On July 4, remember Solzenhitsyn's words: 'Art serves to battle lies and preserve the moral history of a society without the transitory and debasing rhetoric of bureaucrats.'
This Fourth of July, as Americans think about freedom and wonder at its costs, think for a moment of a future where art is not permitted.
Take, for example, the sci-fi classic, "Fahrenheit 451," in which Ray Bradbury described a future where art and books are banned and burned by a totalitarian government. Artists in that future responded by memorizing books, literally preserving them in their minds. The controversies that arise related to artistic freedom range from paintings and film to banned books and provocative movies. It is sometimes a surprise in a democracy, but the case can be made that the desire of governments to control art stems from their fear of the power of truth in art.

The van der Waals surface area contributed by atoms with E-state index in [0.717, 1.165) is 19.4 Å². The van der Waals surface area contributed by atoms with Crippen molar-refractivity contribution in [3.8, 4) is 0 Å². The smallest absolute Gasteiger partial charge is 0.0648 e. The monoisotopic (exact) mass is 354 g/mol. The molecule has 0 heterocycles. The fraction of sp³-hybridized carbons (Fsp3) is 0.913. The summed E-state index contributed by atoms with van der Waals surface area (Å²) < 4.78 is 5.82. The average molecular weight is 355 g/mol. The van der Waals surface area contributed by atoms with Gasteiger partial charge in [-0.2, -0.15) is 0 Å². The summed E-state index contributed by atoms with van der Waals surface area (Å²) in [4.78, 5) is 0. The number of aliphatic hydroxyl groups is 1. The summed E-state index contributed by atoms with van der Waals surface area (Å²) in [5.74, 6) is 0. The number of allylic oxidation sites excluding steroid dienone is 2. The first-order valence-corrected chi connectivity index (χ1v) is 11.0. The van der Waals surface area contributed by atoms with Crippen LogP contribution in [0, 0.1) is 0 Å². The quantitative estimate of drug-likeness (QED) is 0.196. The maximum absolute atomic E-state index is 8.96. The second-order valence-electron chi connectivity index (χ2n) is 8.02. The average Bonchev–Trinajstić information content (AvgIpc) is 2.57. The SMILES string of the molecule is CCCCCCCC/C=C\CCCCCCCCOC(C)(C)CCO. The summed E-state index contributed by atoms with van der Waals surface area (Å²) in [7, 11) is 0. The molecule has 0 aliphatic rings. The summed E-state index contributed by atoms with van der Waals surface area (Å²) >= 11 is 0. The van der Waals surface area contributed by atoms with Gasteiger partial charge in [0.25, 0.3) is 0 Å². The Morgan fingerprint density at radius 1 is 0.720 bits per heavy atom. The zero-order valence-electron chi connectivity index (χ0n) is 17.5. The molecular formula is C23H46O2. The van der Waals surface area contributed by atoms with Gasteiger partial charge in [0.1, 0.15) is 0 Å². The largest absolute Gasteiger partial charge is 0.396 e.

To grasp the real-life significance of artists as political agents we have only to remember Cambodia, Russia, Czechoslovakia, and China. In those countries, as in Latin America, the first citizens sent to the gulag or the "reeducation camp" were the artists.
It's no coincidence that repressive governments often go after poets, painters, and playwrights. The artistic sensibility and the practice of making art create a habit of asking questions and – when a political structure is fragile – the right question and one artist can bring the whole thing down. Pablo Neruda did it in Chile by using poetry and fiction to undermine and ultimately overturn a regime, and Vaclav Havel used plays and poems similarly in the former Czechoslovakia.